The first analysis of stage III non-small cell lung cancer (NSCLC) management and outcomes were presented using the National Lung Cancer Audit data. In this study, patients diagnosed with stage III NSCLC in 2016 were identified. Linked datasets (including Hospital Statistics, pathology reports, and death certificates) were used to categorize the received treatment. Kaplan–Meier survival curves were obtained, with survival defined from the date of diagnosis to death. In total, 6,276 cases of stage III NSCLC were analyzed, out of which 3,827 were marked stage IIIA and 2,449 stage IIIB. About 1,047 patients were treated with radical radiotherapy, among which 676 also received chemotherapy.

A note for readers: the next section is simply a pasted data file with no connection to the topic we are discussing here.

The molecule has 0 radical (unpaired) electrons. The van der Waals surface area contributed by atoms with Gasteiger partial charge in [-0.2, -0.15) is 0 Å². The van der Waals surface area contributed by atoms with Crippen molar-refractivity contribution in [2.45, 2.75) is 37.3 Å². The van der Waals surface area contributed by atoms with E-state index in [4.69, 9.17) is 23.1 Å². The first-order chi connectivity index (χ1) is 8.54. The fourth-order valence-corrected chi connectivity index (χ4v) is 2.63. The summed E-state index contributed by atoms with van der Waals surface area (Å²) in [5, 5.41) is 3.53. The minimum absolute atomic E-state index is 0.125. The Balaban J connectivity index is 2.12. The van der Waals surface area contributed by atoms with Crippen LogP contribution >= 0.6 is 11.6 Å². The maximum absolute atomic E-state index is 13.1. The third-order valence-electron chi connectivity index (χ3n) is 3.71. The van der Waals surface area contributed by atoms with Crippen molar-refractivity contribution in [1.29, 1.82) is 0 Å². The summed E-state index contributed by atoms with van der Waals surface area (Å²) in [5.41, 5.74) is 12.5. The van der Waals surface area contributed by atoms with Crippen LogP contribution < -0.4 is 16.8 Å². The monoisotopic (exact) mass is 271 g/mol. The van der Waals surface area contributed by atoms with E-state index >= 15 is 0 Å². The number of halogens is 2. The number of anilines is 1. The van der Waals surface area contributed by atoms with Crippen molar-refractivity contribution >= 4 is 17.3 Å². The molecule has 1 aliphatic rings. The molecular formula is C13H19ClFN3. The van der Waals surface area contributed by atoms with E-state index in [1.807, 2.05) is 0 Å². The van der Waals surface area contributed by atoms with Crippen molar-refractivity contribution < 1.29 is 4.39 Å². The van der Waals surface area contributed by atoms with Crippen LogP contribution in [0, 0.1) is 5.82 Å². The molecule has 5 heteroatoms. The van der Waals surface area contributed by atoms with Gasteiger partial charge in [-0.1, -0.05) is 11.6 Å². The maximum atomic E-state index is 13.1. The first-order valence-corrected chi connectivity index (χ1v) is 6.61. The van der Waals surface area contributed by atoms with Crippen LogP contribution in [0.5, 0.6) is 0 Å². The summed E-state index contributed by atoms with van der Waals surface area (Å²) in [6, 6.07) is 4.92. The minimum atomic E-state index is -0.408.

Twenty percent of patients with stage IIIA disease underwent surgery, with half of these also receiving chemotherapy, predominantly delivered in the adjuvant setting. Of note, 2148 patients received palliative-intent treatment, and 2265  received no active anti-cancer treatment. The critical gaps in the optimal care of patients with stage III NSCLC were highlighted. Multimodality treatments with either radical radiotherapy or surgery combined with chemotherapy were administered to less than one-fifth of patients, even though these treatment plans are considered optimal for survival. In conclusion, access to specialized resources and staff, the practice of effectively shared decision making, and challenging prejudices can optimize management.